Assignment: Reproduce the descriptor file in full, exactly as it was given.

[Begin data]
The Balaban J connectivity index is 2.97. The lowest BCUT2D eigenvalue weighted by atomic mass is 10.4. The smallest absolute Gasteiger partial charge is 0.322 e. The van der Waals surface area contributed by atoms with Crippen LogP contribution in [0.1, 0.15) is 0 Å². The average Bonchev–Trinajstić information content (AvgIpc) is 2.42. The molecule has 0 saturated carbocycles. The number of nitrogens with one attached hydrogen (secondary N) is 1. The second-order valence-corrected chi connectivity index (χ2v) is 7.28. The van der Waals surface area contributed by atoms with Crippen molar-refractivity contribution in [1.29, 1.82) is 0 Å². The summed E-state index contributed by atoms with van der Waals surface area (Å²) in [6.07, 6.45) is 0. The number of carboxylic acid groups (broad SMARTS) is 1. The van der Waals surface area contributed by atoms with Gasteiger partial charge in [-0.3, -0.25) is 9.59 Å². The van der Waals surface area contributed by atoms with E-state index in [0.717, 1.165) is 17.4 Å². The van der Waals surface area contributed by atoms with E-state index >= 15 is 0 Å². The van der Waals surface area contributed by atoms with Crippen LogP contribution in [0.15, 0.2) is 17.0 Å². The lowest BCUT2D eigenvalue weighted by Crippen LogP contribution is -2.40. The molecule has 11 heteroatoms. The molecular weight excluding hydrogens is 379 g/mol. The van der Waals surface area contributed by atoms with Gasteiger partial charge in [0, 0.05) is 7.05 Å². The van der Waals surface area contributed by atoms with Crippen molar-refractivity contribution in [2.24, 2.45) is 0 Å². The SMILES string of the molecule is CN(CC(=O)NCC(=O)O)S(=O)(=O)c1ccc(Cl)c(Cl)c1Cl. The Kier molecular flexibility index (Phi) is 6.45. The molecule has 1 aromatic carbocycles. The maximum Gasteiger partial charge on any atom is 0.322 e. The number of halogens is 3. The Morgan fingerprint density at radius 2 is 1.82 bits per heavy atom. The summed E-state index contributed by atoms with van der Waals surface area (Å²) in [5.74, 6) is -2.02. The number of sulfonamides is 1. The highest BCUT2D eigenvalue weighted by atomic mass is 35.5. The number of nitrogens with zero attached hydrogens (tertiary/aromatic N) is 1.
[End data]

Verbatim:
The Balaban J connectivity index is 2.97. The lowest BCUT2D eigenvalue weighted by atomic mass is 10.4. The smallest absolute Gasteiger partial charge is 0.322 e. The van der Waals surface area contributed by atoms with Crippen LogP contribution in [0.1, 0.15) is 0 Å². The average Bonchev–Trinajstić information content (AvgIpc) is 2.42. The molecule has 0 saturated carbocycles. The number of nitrogens with one attached hydrogen (secondary N) is 1. The second-order valence-corrected chi connectivity index (χ2v) is 7.28. The van der Waals surface area contributed by atoms with Crippen molar-refractivity contribution in [1.29, 1.82) is 0 Å². The summed E-state index contributed by atoms with van der Waals surface area (Å²) in [6.07, 6.45) is 0. The number of carboxylic acid groups (broad SMARTS) is 1. The van der Waals surface area contributed by atoms with Gasteiger partial charge in [-0.3, -0.25) is 9.59 Å². The van der Waals surface area contributed by atoms with E-state index in [0.717, 1.165) is 17.4 Å². The van der Waals surface area contributed by atoms with E-state index >= 15 is 0 Å². The van der Waals surface area contributed by atoms with Crippen LogP contribution in [0.15, 0.2) is 17.0 Å². The lowest BCUT2D eigenvalue weighted by Crippen LogP contribution is -2.40. The molecule has 11 heteroatoms. The molecular weight excluding hydrogens is 379 g/mol. The van der Waals surface area contributed by atoms with Gasteiger partial charge in [0, 0.05) is 7.05 Å². The van der Waals surface area contributed by atoms with Crippen molar-refractivity contribution in [2.24, 2.45) is 0 Å². The SMILES string of the molecule is CN(CC(=O)NCC(=O)O)S(=O)(=O)c1ccc(Cl)c(Cl)c1Cl. The Kier molecular flexibility index (Phi) is 6.45. The molecule has 1 aromatic carbocycles. The maximum Gasteiger partial charge on any atom is 0.322 e. The number of halogens is 3. The Morgan fingerprint density at radius 2 is 1.82 bits per heavy atom. The summed E-state index contributed by atoms with van der Waals surface area (Å²) in [5.74, 6) is -2.02. The number of sulfonamides is 1. The highest BCUT2D eigenvalue weighted by atomic mass is 35.5. The number of nitrogens with zero attached hydrogens (tertiary/aromatic N) is 1.